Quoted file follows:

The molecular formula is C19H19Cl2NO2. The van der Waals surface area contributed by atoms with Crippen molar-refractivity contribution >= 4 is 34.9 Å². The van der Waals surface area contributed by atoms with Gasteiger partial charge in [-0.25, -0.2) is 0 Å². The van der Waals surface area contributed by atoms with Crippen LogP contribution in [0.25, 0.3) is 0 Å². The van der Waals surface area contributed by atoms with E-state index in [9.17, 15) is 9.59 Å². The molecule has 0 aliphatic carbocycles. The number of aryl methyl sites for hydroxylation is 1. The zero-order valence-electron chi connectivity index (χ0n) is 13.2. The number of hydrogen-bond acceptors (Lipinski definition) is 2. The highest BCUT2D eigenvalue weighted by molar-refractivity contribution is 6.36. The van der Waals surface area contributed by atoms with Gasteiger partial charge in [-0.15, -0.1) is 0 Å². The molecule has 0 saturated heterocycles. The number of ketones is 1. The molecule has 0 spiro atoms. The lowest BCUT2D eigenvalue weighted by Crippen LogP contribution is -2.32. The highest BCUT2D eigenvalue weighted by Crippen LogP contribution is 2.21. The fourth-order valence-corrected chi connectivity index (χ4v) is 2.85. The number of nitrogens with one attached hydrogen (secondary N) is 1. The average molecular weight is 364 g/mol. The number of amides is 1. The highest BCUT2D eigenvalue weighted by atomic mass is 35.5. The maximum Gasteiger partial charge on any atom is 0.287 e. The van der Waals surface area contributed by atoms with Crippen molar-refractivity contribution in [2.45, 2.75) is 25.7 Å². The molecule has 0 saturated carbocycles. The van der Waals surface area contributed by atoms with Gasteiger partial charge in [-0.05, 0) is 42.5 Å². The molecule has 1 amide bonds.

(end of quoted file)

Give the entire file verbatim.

The molecular formula is C19H19Cl2NO2. The van der Waals surface area contributed by atoms with Crippen molar-refractivity contribution >= 4 is 34.9 Å². The van der Waals surface area contributed by atoms with Gasteiger partial charge in [-0.25, -0.2) is 0 Å². The van der Waals surface area contributed by atoms with Crippen LogP contribution in [0.25, 0.3) is 0 Å². The van der Waals surface area contributed by atoms with E-state index in [9.17, 15) is 9.59 Å². The molecule has 0 aliphatic carbocycles. The number of aryl methyl sites for hydroxylation is 1. The zero-order valence-electron chi connectivity index (χ0n) is 13.2. The number of hydrogen-bond acceptors (Lipinski definition) is 2. The highest BCUT2D eigenvalue weighted by molar-refractivity contribution is 6.36. The van der Waals surface area contributed by atoms with Gasteiger partial charge in [-0.15, -0.1) is 0 Å². The molecule has 0 saturated heterocycles. The number of ketones is 1. The molecule has 0 spiro atoms. The lowest BCUT2D eigenvalue weighted by Crippen LogP contribution is -2.32. The highest BCUT2D eigenvalue weighted by Crippen LogP contribution is 2.21. The fourth-order valence-corrected chi connectivity index (χ4v) is 2.85. The number of nitrogens with one attached hydrogen (secondary N) is 1. The average molecular weight is 364 g/mol. The number of amides is 1. The highest BCUT2D eigenvalue weighted by atomic mass is 35.5. The maximum Gasteiger partial charge on any atom is 0.287 e. The van der Waals surface area contributed by atoms with Crippen molar-refractivity contribution in [2.45, 2.75) is 25.7 Å². The molecule has 0 saturated carbocycles. The van der Waals surface area contributed by atoms with Gasteiger partial charge in [-0.05, 0) is 42.5 Å². The molecule has 1 amide bonds.